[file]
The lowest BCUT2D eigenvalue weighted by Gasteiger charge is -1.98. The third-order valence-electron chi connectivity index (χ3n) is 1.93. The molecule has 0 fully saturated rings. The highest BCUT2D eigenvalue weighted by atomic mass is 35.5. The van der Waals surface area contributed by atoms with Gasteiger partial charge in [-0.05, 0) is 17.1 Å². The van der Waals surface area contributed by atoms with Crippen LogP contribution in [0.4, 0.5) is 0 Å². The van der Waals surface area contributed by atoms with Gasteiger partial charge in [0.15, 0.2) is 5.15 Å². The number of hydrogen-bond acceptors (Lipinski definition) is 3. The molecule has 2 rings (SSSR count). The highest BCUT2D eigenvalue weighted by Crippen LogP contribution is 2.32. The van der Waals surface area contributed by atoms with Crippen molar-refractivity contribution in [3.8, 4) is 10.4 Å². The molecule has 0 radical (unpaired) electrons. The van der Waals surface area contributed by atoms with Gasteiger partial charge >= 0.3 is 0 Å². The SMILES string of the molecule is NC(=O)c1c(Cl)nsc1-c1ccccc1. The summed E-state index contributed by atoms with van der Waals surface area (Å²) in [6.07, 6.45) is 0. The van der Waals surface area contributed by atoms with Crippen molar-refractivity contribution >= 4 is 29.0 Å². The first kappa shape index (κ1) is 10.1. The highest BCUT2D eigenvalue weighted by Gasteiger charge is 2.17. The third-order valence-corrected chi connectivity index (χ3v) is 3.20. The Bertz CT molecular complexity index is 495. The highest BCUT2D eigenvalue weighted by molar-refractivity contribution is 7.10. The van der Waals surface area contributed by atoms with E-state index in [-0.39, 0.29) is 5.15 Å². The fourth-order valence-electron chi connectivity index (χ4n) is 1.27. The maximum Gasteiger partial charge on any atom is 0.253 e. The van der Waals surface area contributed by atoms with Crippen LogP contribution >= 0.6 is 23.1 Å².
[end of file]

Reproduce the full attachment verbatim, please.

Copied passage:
The lowest BCUT2D eigenvalue weighted by Gasteiger charge is -1.98. The third-order valence-electron chi connectivity index (χ3n) is 1.93. The molecule has 0 fully saturated rings. The highest BCUT2D eigenvalue weighted by atomic mass is 35.5. The van der Waals surface area contributed by atoms with Gasteiger partial charge in [-0.05, 0) is 17.1 Å². The van der Waals surface area contributed by atoms with Crippen LogP contribution in [0.4, 0.5) is 0 Å². The van der Waals surface area contributed by atoms with Gasteiger partial charge in [0.15, 0.2) is 5.15 Å². The number of hydrogen-bond acceptors (Lipinski definition) is 3. The molecule has 2 rings (SSSR count). The highest BCUT2D eigenvalue weighted by Crippen LogP contribution is 2.32. The van der Waals surface area contributed by atoms with Crippen molar-refractivity contribution in [3.8, 4) is 10.4 Å². The molecule has 0 radical (unpaired) electrons. The van der Waals surface area contributed by atoms with Gasteiger partial charge >= 0.3 is 0 Å². The SMILES string of the molecule is NC(=O)c1c(Cl)nsc1-c1ccccc1. The summed E-state index contributed by atoms with van der Waals surface area (Å²) in [6.07, 6.45) is 0. The van der Waals surface area contributed by atoms with Crippen molar-refractivity contribution >= 4 is 29.0 Å². The first kappa shape index (κ1) is 10.1. The highest BCUT2D eigenvalue weighted by Gasteiger charge is 2.17. The third-order valence-corrected chi connectivity index (χ3v) is 3.20. The Bertz CT molecular complexity index is 495. The highest BCUT2D eigenvalue weighted by molar-refractivity contribution is 7.10. The van der Waals surface area contributed by atoms with E-state index in [-0.39, 0.29) is 5.15 Å². The fourth-order valence-electron chi connectivity index (χ4n) is 1.27. The maximum Gasteiger partial charge on any atom is 0.253 e. The van der Waals surface area contributed by atoms with Crippen LogP contribution >= 0.6 is 23.1 Å².